Aitken_lecture

Report
Microbiology of Waste Treatment/
Biodegradation of Pollutants
Biology 422, Fall 2012
Michael D. Aitken
Department of Environmental Sciences & Engineering
Gillings School of Global Public Health
What are the pollutants of concern?
• domestic wastewater or concentrated animal waste
– organic compounds that would deplete oxygen if discharged
into surface water (river, stream, lake, estuary, ocean); in
aggregate, referred to as “oxygen demand”
– inorganic nutrients (N and P) that would stimulate excessive
algal growth (eutrophication) in a surface water body
– N species that would deplete oxygen in surface water (NH4+)
or contaminate groundwater if distributed on land (NO3-)
– pathogenic microorganisms and viruses
– “emerging contaminants” (e.g., pharmaceuticals, “personal
care products”, flame retardants)
Pollutants of concern (continued)
• domestic solid waste
• industrial wastewater
– easily degradable organic
compounds (e.g., food
production, breweries)
– specific organic compounds
(e.g., commercial products such as pharmaceuticals)
– inorganic chemicals (e.g., N, P, S, metals)
• hazardous waste
– metals
– specific organic compounds (e.g., chlorinated solvents,
pesticides, aromatic hydrocarbons)
Summary of pollutant characteristics
• Many pollutants are organic compounds that serve as
carbon and energy sources (electron donors) for growth
of heterotrophs
– many are naturally occurring compounds
– some are xenobiotic
• Some organic compounds are not known to serve as a
carbon or energy source for any microorganism
• Some pollutants are inorganic compounds that serve as
an energy source for autotrophs
– e.g., NH4+
• Some pollutants are terminal electron acceptors required
for growth on an energy source (organic or inorganic)
– e.g., NO3-, perchlorate (ClO4-), chlorinated hydrocarbons
Environmental applications of engineered
microbial processes
• municipal wastewater treatment (ubiquitous in
developed countries)
• treatment of some industrial wastewaters
• controlled anaerobic decomposition in landfills
(“bioreactor landfills”)
• composting of solid waste
• bioremediation of contaminated soil or groundwater
– above-ground (ex situ) or in place (in situ)
• biofiltration of contaminated air
• common features of all systems
– open systems (anyone can join the party!)
– complex communities of naturally occurring microorganisms
Microbial diversity: an under-explored universe
• estimated to be ~ 5 x 106 prokaryotic species (bacteria
and archaea) on Earth
– we know nothing about most of them
• for example: soil can contain thousands of species of
prokaryotes per gram
– at ~ 3 Mbp per prokaryotic genome,
> 1010 bp in “metagenome” of a
one-gram soil sample
– human genome ~ 3 x 109 bp 
one gram of soil is genetically more
complex than the human genome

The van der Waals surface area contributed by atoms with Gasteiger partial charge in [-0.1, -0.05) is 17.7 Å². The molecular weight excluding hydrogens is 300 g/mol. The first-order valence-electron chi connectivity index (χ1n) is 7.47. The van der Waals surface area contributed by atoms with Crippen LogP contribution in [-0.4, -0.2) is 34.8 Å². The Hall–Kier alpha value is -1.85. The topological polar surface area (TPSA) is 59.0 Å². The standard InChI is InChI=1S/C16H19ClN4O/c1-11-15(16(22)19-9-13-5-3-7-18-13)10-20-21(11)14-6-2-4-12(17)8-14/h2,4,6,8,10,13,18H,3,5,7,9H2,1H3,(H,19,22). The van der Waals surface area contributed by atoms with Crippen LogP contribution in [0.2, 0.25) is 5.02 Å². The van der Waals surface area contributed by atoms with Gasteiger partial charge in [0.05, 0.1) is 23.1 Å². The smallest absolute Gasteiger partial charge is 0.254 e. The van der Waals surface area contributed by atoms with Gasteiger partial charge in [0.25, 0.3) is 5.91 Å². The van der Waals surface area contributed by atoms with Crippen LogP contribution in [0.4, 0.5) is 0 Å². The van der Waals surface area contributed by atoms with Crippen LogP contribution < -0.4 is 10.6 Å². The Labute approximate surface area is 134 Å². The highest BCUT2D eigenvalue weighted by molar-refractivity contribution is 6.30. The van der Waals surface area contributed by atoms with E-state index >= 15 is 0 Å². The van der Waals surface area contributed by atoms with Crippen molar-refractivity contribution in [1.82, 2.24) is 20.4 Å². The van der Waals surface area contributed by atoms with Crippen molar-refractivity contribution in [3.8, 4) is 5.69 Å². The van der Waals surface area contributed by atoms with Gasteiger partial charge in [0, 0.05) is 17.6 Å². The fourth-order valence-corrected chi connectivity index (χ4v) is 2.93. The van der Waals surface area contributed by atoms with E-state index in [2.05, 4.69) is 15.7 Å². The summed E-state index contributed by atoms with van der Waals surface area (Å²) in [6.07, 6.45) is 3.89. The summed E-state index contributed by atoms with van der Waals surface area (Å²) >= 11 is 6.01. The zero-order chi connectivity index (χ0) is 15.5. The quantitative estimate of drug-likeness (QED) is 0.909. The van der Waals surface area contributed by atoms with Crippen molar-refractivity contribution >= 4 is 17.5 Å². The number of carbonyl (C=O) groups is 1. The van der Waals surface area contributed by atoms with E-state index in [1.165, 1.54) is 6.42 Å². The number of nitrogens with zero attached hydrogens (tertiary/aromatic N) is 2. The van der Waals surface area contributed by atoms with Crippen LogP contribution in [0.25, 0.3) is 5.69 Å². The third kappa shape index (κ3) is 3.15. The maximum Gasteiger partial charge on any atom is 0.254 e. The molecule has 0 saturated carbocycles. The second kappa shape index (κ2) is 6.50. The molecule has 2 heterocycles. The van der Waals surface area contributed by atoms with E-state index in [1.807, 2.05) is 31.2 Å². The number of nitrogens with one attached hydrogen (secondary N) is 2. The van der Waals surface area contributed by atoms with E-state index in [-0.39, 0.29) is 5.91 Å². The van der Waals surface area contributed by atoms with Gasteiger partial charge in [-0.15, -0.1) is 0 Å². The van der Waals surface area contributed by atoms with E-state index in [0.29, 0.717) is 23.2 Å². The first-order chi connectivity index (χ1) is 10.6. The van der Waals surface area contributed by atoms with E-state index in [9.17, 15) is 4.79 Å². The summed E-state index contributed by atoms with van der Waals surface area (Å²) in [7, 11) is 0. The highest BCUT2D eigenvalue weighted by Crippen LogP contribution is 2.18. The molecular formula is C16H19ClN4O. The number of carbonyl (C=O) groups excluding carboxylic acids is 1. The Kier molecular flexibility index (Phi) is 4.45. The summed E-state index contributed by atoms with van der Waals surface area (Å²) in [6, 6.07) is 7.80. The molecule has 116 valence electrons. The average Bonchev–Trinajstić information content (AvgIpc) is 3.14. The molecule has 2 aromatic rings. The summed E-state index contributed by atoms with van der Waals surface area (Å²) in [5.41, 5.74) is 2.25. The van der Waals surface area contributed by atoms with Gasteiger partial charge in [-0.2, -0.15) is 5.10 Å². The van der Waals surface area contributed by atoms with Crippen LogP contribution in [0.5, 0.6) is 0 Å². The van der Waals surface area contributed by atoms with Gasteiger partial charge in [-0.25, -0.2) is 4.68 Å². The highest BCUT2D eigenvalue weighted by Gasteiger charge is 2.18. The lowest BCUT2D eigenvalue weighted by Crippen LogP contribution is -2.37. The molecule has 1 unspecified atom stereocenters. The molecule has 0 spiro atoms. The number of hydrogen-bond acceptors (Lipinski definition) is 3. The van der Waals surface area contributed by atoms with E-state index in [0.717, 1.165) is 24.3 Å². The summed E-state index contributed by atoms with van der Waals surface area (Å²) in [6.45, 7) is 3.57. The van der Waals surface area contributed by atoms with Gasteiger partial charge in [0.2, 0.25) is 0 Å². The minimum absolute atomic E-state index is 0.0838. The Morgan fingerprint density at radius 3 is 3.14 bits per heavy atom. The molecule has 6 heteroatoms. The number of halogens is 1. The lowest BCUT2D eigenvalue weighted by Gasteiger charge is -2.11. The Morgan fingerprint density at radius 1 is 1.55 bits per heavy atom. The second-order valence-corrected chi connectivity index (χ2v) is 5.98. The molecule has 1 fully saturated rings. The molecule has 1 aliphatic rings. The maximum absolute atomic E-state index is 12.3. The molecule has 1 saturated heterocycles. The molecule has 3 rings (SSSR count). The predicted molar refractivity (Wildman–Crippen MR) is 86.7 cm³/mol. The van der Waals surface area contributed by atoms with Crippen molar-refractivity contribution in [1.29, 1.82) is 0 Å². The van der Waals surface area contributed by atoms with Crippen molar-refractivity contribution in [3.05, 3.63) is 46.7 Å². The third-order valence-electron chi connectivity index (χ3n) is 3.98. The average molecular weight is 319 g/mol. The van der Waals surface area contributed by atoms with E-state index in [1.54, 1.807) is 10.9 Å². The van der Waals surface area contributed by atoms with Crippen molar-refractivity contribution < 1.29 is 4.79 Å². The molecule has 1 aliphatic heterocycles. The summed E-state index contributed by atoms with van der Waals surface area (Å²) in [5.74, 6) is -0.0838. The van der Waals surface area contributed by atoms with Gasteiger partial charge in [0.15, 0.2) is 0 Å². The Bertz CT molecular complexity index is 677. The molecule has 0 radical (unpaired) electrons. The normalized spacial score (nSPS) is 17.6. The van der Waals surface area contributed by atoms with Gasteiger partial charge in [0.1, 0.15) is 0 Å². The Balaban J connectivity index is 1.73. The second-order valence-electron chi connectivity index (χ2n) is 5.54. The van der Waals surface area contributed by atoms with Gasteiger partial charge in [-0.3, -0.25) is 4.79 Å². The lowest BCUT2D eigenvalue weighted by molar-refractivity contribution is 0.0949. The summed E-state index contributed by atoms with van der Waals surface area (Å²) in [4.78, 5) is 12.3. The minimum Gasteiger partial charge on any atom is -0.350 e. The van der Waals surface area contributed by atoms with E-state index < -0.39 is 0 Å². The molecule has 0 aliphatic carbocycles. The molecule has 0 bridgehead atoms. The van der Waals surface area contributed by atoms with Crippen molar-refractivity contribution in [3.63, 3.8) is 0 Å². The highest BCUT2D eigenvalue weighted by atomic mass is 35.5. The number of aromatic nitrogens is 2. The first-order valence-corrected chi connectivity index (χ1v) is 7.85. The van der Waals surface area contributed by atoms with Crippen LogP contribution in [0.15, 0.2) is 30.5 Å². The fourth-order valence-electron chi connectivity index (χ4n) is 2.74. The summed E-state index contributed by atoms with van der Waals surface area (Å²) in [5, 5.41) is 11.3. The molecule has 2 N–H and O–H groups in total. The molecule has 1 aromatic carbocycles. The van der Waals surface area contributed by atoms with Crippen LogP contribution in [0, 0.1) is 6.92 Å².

– abundances range over several orders of magnitude
Julian Davies (2006): “once the diversity of the microbial world is
catalogued, it will make astronomy look like a pitiful science”
Underlying principles of microbial ecology
• Every organism has a unique range of capabilities, some
of which might be useful in an engineered process
• Every organism has a unique range of conditions under
which it will grow or at least survive
• Environmental systems are likely to be characterized by
relatively few dominant species and a large number of
low-abundance species
• Open environments permit the growth of heterogeneous
communities
– wastes typically are heterogeneous mixtures of organic and
inorganic compounds
therefore a diverse community of microorganisms can
be expected in a given environmental system, each
species with its own “niche”
Factors influencing microbial communities
•
Environmental conditions govern which organisms
dominate (which organisms are selected)
–
–
–
–
–
–
–
major energy and carbon sources
dissolved oxygen concentration
• aerobes
• microaerophiles
• anaerobes
concentration of other electron acceptors (e.g., NO3-, SO42-, Fe3+)
pH (e.g., acidophiles)
temperature (psychrophiles, mesophiles, thermophiles)
salinity
availability of nutrients (e.g., sorbed to a surface or within
a non-aqueous matrix vs. dissolved in water)
Influencing microbial selection (continued)
• Native organisms are almost always better adapted to
the local environmental conditions than added organisms
would be
– creates problems for applications of genetically engineered
“superbugs” or commercial cultures
• biological process engineering involves control of the
microbial community’s immediate environment
–
–
–
–
dissolved oxygen
pH
temperature
reactor configuration (can control availability of major
carbon sources)
THEREFORE WE HAVE CONTROL, TO A LARGE EXTENT, OVER
MICROBIAL SELECTION.
THIS IS THE KEY TO SUCCESS IN THE APPLICATION OF
BIOLOGICAL PROCESSES TO WASTE TREATMENT
Putting microbial ecology into practice
• The science: which organisms do which functions?
what conditions do they require to grow and be
competitive?
• The art: providing conditions to select for the
microorganisms that carry out the desired function
• The engineering
how much?
stoichiometry
how fast?
kinetics
how big?
design
how good?
analysis
How important is it to know something about the
makeup of a microbial community in either waste
treatment or bioremediation of a contaminated
environment?
– depends on the desired function of the process; the more
specific the function, the more knowledge is necessary
Examples
• composting
• municipal or • bioremediation of
• septic tanks
industrial
contaminated soils
wastewater
and sediment
• decomposition
in landfills
treatment
• animal waste
“treatment”
in “lagoons”
Technological
sophistication
low
high
medium to high
Ability to
achieve
objectives
easy
easy to moderate
Science
needed
little
some to a lot
moderate to
difficult
a lot
Overview of municipal wastewater treatment
secondary treatment